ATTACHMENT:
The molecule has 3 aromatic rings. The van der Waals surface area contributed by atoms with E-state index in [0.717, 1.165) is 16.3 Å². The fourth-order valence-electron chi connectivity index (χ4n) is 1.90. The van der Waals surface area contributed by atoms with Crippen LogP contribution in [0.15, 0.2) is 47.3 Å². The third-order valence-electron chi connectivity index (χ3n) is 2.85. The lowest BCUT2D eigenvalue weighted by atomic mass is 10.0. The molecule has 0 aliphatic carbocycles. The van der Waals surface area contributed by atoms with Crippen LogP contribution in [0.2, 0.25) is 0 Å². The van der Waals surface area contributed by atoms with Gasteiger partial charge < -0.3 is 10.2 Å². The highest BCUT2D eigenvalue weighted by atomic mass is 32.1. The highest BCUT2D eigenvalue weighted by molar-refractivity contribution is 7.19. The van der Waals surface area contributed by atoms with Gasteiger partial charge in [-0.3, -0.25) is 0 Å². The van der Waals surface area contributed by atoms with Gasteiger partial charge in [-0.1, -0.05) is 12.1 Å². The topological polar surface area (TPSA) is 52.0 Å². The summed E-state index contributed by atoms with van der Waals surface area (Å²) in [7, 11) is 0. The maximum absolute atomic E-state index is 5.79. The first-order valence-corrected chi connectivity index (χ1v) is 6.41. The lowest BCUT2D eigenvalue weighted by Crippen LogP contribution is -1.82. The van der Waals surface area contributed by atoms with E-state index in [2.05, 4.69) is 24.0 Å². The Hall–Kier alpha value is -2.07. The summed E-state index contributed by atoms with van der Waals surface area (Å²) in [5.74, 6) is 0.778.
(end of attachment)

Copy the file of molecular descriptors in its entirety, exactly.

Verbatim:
The molecule has 3 aromatic rings. The van der Waals surface area contributed by atoms with E-state index in [0.717, 1.165) is 16.3 Å². The fourth-order valence-electron chi connectivity index (χ4n) is 1.90. The van der Waals surface area contributed by atoms with Crippen LogP contribution in [0.15, 0.2) is 47.3 Å². The third-order valence-electron chi connectivity index (χ3n) is 2.85. The lowest BCUT2D eigenvalue weighted by atomic mass is 10.0. The molecule has 0 aliphatic carbocycles. The van der Waals surface area contributed by atoms with Crippen LogP contribution in [0.2, 0.25) is 0 Å². The van der Waals surface area contributed by atoms with Gasteiger partial charge < -0.3 is 10.2 Å². The highest BCUT2D eigenvalue weighted by atomic mass is 32.1. The highest BCUT2D eigenvalue weighted by molar-refractivity contribution is 7.19. The van der Waals surface area contributed by atoms with Gasteiger partial charge in [-0.3, -0.25) is 0 Å². The van der Waals surface area contributed by atoms with Gasteiger partial charge in [-0.1, -0.05) is 12.1 Å². The topological polar surface area (TPSA) is 52.0 Å². The summed E-state index contributed by atoms with van der Waals surface area (Å²) in [7, 11) is 0. The maximum absolute atomic E-state index is 5.79. The first-order valence-corrected chi connectivity index (χ1v) is 6.41. The lowest BCUT2D eigenvalue weighted by Crippen LogP contribution is -1.82. The van der Waals surface area contributed by atoms with E-state index in [2.05, 4.69) is 24.0 Å². The Hall–Kier alpha value is -2.07. The summed E-state index contributed by atoms with van der Waals surface area (Å²) in [5.74, 6) is 0.778.